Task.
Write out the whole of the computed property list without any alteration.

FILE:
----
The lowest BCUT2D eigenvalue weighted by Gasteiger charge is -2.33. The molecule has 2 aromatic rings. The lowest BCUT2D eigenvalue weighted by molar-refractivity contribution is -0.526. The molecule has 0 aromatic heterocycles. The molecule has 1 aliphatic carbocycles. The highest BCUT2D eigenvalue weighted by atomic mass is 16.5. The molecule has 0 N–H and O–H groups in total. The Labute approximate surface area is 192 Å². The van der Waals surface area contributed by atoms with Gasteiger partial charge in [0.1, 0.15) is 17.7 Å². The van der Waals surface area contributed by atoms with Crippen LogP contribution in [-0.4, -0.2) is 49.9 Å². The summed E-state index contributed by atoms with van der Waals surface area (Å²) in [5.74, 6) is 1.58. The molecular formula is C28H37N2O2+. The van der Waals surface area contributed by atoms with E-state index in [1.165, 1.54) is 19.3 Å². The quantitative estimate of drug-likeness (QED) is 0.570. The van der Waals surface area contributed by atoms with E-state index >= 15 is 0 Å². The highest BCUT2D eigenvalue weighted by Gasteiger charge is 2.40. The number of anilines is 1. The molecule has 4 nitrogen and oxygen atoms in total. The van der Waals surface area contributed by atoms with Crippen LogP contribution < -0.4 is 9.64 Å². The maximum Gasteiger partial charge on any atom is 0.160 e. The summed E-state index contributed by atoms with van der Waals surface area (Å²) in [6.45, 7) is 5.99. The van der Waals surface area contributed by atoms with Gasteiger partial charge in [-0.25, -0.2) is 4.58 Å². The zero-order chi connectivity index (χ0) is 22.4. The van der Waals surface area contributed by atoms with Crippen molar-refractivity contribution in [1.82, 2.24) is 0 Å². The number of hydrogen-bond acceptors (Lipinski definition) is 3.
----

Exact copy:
The lowest BCUT2D eigenvalue weighted by Gasteiger charge is -2.33. The molecule has 2 aromatic rings. The lowest BCUT2D eigenvalue weighted by molar-refractivity contribution is -0.526. The molecule has 0 aromatic heterocycles. The molecule has 1 aliphatic carbocycles. The highest BCUT2D eigenvalue weighted by atomic mass is 16.5. The molecule has 0 N–H and O–H groups in total. The Labute approximate surface area is 192 Å². The van der Waals surface area contributed by atoms with Gasteiger partial charge in [0.1, 0.15) is 17.7 Å². The van der Waals surface area contributed by atoms with Crippen LogP contribution in [-0.4, -0.2) is 49.9 Å². The summed E-state index contributed by atoms with van der Waals surface area (Å²) in [5.74, 6) is 1.58. The molecular formula is C28H37N2O2+. The van der Waals surface area contributed by atoms with E-state index in [1.165, 1.54) is 19.3 Å². The quantitative estimate of drug-likeness (QED) is 0.570. The van der Waals surface area contributed by atoms with E-state index >= 15 is 0 Å². The highest BCUT2D eigenvalue weighted by Gasteiger charge is 2.40. The number of anilines is 1. The molecule has 4 nitrogen and oxygen atoms in total. The van der Waals surface area contributed by atoms with Crippen LogP contribution < -0.4 is 9.64 Å². The maximum Gasteiger partial charge on any atom is 0.160 e. The summed E-state index contributed by atoms with van der Waals surface area (Å²) in [6.45, 7) is 5.99. The van der Waals surface area contributed by atoms with Gasteiger partial charge in [-0.25, -0.2) is 4.58 Å². The zero-order chi connectivity index (χ0) is 22.4. The van der Waals surface area contributed by atoms with Crippen molar-refractivity contribution in [1.82, 2.24) is 0 Å². The number of hydrogen-bond acceptors (Lipinski definition) is 3.